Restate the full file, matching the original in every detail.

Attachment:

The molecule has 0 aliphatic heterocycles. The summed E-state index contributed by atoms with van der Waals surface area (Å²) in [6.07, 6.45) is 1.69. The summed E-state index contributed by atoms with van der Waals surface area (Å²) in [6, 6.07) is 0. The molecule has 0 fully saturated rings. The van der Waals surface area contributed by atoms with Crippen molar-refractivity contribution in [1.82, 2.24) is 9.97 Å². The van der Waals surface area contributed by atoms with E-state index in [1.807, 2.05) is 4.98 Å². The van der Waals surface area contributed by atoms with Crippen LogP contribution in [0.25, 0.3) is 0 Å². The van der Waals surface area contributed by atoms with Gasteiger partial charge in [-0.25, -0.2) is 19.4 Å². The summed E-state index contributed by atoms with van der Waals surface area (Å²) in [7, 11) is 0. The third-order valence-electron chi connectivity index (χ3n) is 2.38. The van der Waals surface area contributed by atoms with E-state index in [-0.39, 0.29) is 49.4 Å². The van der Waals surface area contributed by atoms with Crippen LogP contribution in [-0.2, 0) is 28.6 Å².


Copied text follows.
The molecule has 0 aliphatic heterocycles. The summed E-state index contributed by atoms with van der Waals surface area (Å²) in [6.07, 6.45) is 1.69. The summed E-state index contributed by atoms with van der Waals surface area (Å²) in [6, 6.07) is 0. The molecule has 0 fully saturated rings. The van der Waals surface area contributed by atoms with Crippen molar-refractivity contribution in [1.82, 2.24) is 9.97 Å². The van der Waals surface area contributed by atoms with E-state index in [1.807, 2.05) is 4.98 Å². The van der Waals surface area contributed by atoms with Crippen LogP contribution in [0.25, 0.3) is 0 Å². The van der Waals surface area contributed by atoms with Gasteiger partial charge in [-0.25, -0.2) is 19.4 Å². The summed E-state index contributed by atoms with van der Waals surface area (Å²) in [7, 11) is 0. The third-order valence-electron chi connectivity index (χ3n) is 2.38. The van der Waals surface area contributed by atoms with E-state index in [-0.39, 0.29) is 49.4 Å². The van der Waals surface area contributed by atoms with Crippen LogP contribution in [-0.2, 0) is 28.6 Å².